Maula’s friend, who, I imagined, was a spy, then asked me whom I liked most — the mother or the son; but, without waiting to hear me, Maula hastily said, “The mother, the mother of course! he does not care for Mtesa, and won’t go to see him.” The friend coaxingly responded, “Oh no; he likes Mtesa, and will go and see him too; won’t you?” I declined, however, to answer from fear of mistake, as both interpreters were away. Still the two went on talking to themselves, Maula swearing that I loved the mother most, whilst the friend said, No, he loves the son, and asking me with anxious looks, till they found I was not to be caught by chaff, and then, both tired, walked away — the friend advising me, next time I went to court, to put on an Arab’s gown, as trousers are indecent in the estimation of every Mganda.
5th. — Alarmed at having got involved in something that looked like court intrigues, I called up N’yamgundu; told him all that happened yesterday, both at the two courts and with Maula at home; and begged him to apply to the king for a meeting of five elders, that a proper understanding might be arrived at; but instead of doing as I desired, he got into a terrible fright, calling Maula, and told me if I pressed the matter in this way men would lose their lives. Meanwhile the cunning blackguard Maula begged for pardon; said I quite misunderstood his meaning; all he had said was that I was very fortunate, being in such favour at court, for the king and queen both equally loved me.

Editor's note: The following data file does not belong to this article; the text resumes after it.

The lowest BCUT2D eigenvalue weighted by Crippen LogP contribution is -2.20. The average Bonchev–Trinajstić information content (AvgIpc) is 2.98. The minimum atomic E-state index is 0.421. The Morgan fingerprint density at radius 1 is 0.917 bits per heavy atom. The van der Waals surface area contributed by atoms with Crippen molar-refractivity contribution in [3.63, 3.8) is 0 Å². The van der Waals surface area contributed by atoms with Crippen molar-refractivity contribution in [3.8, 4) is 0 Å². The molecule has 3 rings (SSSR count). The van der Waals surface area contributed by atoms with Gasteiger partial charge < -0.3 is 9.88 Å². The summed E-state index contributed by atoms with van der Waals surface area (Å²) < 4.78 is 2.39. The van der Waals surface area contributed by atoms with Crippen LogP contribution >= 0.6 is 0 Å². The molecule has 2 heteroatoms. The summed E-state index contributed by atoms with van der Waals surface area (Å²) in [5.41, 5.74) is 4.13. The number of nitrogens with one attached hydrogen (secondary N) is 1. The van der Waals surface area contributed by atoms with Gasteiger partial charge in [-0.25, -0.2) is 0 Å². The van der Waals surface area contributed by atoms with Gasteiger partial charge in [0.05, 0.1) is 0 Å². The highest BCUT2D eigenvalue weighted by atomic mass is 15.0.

N’yamgundu now got orders to go to Karague overland for Dr K’yengo; but, dreading to tell me of it, as I had been so kind to him, he forged a falsehood, said he had leave to visit his home for six days, and begged for a wire to sacrifice to his church. I gave him what he wanted, and away he went. I then heard his servants had received orders to go overland for Grant and K’yengo; so I wrote another note to Grant, telling him to come sharp, and bring all the property by boat that he could carry, leaving what he could not behind in charge of Rumanika.